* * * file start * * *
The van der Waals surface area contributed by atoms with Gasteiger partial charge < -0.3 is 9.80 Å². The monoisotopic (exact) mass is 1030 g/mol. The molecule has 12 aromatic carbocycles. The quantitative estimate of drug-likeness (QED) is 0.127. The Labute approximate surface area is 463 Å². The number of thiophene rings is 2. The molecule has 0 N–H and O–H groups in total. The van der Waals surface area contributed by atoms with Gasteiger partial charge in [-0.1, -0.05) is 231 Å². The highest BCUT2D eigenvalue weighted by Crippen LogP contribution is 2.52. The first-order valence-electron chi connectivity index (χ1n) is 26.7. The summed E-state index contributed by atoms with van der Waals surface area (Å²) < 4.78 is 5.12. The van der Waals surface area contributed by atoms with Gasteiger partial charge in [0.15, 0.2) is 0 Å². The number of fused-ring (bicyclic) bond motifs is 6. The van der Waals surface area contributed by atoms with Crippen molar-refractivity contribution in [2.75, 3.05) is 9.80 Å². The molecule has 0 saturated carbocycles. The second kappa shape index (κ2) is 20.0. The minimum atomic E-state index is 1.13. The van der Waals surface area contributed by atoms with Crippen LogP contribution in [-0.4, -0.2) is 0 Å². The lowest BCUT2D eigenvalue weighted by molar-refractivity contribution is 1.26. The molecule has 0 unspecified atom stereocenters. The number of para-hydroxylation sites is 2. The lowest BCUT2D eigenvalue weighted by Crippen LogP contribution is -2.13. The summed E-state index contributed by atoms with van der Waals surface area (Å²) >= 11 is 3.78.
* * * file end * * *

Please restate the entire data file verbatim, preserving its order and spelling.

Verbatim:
The van der Waals surface area contributed by atoms with Gasteiger partial charge < -0.3 is 9.80 Å². The monoisotopic (exact) mass is 1030 g/mol. The molecule has 12 aromatic carbocycles. The quantitative estimate of drug-likeness (QED) is 0.127. The Labute approximate surface area is 463 Å². The number of thiophene rings is 2. The molecule has 0 N–H and O–H groups in total. The van der Waals surface area contributed by atoms with Gasteiger partial charge in [-0.1, -0.05) is 231 Å². The highest BCUT2D eigenvalue weighted by Crippen LogP contribution is 2.52. The first-order valence-electron chi connectivity index (χ1n) is 26.7. The summed E-state index contributed by atoms with van der Waals surface area (Å²) < 4.78 is 5.12. The van der Waals surface area contributed by atoms with Gasteiger partial charge in [0.15, 0.2) is 0 Å². The number of fused-ring (bicyclic) bond motifs is 6. The van der Waals surface area contributed by atoms with Crippen molar-refractivity contribution in [2.75, 3.05) is 9.80 Å². The molecule has 0 saturated carbocycles. The second kappa shape index (κ2) is 20.0. The minimum atomic E-state index is 1.13. The van der Waals surface area contributed by atoms with Crippen LogP contribution in [-0.4, -0.2) is 0 Å². The lowest BCUT2D eigenvalue weighted by molar-refractivity contribution is 1.26. The molecule has 0 unspecified atom stereocenters. The number of para-hydroxylation sites is 2. The lowest BCUT2D eigenvalue weighted by Crippen LogP contribution is -2.13. The summed E-state index contributed by atoms with van der Waals surface area (Å²) >= 11 is 3.78.